Judith D Collins
Chasing the Sun
By Natalia Sylvester
Publisher: Houghton Mifflin Harcourt
Publication date: 6/3/2014
My Rating: 3 Stars
Andres suspects his wife has left him—again. Then he learns that the unthinkable has happened: she’s been kidnapped. Too much time and too many secrets have come between Andres and Marabela, but now that she’s gone, he’ll do anything to get her back. Or will he?
As Marabela slips farther away, Andres must decide whether they still have something worth fighting for, and exactly what he’ll give up to bring her home. And unfortunately, the decision isn’t entirely up to him, or up to the private mediator who moves into the family home to negotiate with the terrorists holding Marabela. Andres struggles to maintain the illusion of control while simultaneously scrambling to collect his wife’s ransom, tending to the needs of his two young children, and reconnecting with an old friend who may hold the key to his past and his wife’s future.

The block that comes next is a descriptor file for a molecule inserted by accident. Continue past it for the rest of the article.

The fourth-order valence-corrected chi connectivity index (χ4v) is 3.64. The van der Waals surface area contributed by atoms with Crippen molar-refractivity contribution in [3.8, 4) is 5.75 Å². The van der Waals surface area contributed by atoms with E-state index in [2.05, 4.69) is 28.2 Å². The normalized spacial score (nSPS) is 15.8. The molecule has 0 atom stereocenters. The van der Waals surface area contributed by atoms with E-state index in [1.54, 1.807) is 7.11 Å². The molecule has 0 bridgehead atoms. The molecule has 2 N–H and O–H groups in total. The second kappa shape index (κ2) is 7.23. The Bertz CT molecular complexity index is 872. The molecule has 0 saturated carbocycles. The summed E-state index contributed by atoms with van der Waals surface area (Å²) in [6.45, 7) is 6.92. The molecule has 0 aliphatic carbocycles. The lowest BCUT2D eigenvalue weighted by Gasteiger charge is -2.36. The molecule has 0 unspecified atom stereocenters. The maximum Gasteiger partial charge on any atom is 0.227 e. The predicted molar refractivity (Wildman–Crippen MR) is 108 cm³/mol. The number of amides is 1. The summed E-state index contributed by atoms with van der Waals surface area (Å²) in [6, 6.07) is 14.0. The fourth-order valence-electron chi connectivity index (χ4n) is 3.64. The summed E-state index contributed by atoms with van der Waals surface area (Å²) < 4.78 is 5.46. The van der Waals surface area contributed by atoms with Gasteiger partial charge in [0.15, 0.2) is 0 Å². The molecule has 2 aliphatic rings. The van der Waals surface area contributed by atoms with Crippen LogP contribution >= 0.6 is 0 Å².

Set in Lima, Peru, in a time of civil and political unrest, this evocative page-turner is a perfect marriage of domestic drama and suspense.
Natalia Sylvester’s debuts with CHASING THE SUN, a novel with a balance of suspense, and family drama, set in Lima, Peru, during the 1990s during a time of political and social turbulence.
The author’s inspiration for this novel—her grandfather's kidnapping; she conveys to readers how trauma has the power to make them stronger, as they mend the past, and uncover deep secrets and truths.
I chose to read the audiobook version, as loved Peter Berkrot,the narrator in Desperate, as he has a distinct chilling, yet evil like voice, which grabs your attention.
Combined with a troubled marriage, a kidnapping, a ransom, a past, and a city where the poor struggle and the wealthy live in gated communities to protect their families from evil—the making for a riveting novel; however, the kidnapping seemed very long and drawn out. The first half dealt with kidnapping and the second half was more of the aftermath.
I did not seem to connect with the characters, as a little of a disconnect, with more of a domestic family drama, versus an intense suspense thriller. All in all, it was not a bad book; however, it did not particularly wow me, either.